If you can’t feel it work, the first port of call is to focus on contracting the muscle without any weight during your warm up sets. Really try to feel the muscle, and get into the right technical/biomechanical position to replicate this with heavier weight with your working sets.

    Here are some upper body examples on how you can try to activate your muscles prior to your working sets.

    Chest – Put your hands straight out in front of you and try to press your hands and elbows together. Squeeze as hard as you can for 8-10 seconds to really activate the chest.
    Lats – Sit on a bench, put your hands straight down to the side of your body and slightly behind your back. Point your thumb in towards the body and try push your upper arm against the side of your body. 
    Side Raise – While seated, hold your arms straight out to the side and raise them slowly until you feel the medial delt working hard to hold you there. 
    Rhomboids / Mid Back – Lie face down on the floor and try to bring both your shoulder blades back together. You can do this with your arms in a T position or by your sides.

    3. You’re Not Getting Stronger Or Bigger

    While we titled this article as ‘3 ways to know you’re doing an exercise wrong’, the word ‘wrong’ could arguably be better replaced with ‘inefficient’.

    If your technique, positioning, mentality and recovery are all dialed in, your body should be progressing, whether it be neurologically or mechanically.

    If your technique while lifting is inefficient, you’ll simply utilise other muscle groups, or other mechanisms for lifting weights like bouncing, or very fast reps to complete an exercise.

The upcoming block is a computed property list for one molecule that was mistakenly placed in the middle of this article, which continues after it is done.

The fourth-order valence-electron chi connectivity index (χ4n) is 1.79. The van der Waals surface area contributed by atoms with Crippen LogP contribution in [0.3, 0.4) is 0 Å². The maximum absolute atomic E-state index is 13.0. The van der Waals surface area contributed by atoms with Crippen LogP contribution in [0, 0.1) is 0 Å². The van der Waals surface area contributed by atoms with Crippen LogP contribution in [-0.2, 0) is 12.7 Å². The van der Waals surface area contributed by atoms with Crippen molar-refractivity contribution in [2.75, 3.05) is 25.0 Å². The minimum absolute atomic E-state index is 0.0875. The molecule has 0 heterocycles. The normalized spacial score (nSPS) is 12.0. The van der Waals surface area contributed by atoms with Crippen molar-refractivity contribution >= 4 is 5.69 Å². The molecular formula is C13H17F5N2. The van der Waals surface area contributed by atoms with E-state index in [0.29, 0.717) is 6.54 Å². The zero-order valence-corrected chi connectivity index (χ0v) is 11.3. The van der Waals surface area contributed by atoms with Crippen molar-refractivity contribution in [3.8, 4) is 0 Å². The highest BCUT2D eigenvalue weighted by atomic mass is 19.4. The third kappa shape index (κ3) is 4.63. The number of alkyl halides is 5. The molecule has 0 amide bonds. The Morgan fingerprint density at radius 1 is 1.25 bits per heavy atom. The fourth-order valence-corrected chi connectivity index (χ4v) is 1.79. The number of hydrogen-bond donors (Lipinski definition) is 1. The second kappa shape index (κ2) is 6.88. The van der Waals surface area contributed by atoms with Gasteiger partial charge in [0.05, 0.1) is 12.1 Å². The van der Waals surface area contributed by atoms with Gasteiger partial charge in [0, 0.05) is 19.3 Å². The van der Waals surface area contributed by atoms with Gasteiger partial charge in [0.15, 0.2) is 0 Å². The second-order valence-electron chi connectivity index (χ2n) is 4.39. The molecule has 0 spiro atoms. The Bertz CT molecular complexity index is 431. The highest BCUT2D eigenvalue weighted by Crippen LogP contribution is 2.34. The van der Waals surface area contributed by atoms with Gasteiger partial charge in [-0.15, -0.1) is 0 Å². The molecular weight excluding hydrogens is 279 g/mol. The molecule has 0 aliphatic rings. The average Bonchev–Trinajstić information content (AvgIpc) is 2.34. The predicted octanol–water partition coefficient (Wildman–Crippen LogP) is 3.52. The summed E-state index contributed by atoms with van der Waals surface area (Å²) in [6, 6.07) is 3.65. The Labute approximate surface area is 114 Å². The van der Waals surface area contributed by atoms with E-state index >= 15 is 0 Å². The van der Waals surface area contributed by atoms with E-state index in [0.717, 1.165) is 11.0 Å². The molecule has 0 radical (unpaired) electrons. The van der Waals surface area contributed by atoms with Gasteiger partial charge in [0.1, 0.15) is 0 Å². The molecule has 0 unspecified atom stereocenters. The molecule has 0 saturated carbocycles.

While this may work (superficially) in the short run, there will come a time, and maybe not straight away, that these other mechanisms will have sealants and won’t be able to help any further.

    These ‘cheats’ in progression will only cause injury, and will ultimately be a case of half a step forward and five steps back. If you find yourself adopting one too many of these poor habits, it’s critical you spend time re-educating yourself on the ‘right’ way to execute the movements.

    That way you can avoid pain, feel the right muscle, and ultimately, ensure any progressive overload is taking place on the target muscle.

    This is why it’s so critical to keep a video record of your progress in the ‘indicator’ lifts. For example, whenever I go for a PB on a floor press, RDL, hack squat or bent over row, I’ll make sure I video the set to ensure I haven’t introduced any ‘sealants’ to the equation to trick myself into thinking progress has been made.

    You want your form to remain pristine as you progress.

    Keeping this combination of pain-free exercise choices, proper muscle activation, and timeless exercise technique is a sure fire way to more strength, muscle and a better physique.
    Akash VaghelaAkash Vaghela

    Akash Vaghela has spent 10+ years transforming bodies and lives around the world, and in May 2017, founded RNT Fitness to serve this purpose. His vision is to see a world transformed, where ambitious high performers experience the power of the physical as the vehicle to unlock their real potential. He’s the author of the Amazon best-selling book Transform Your Body Transform Your Life, which explains his unique and proven five-phase methodology, is host of the RNT Fitness Radio podcast, has been featured in the likes of Men’s Health and BBC, whilst regularly speaking across the world on all things transformation.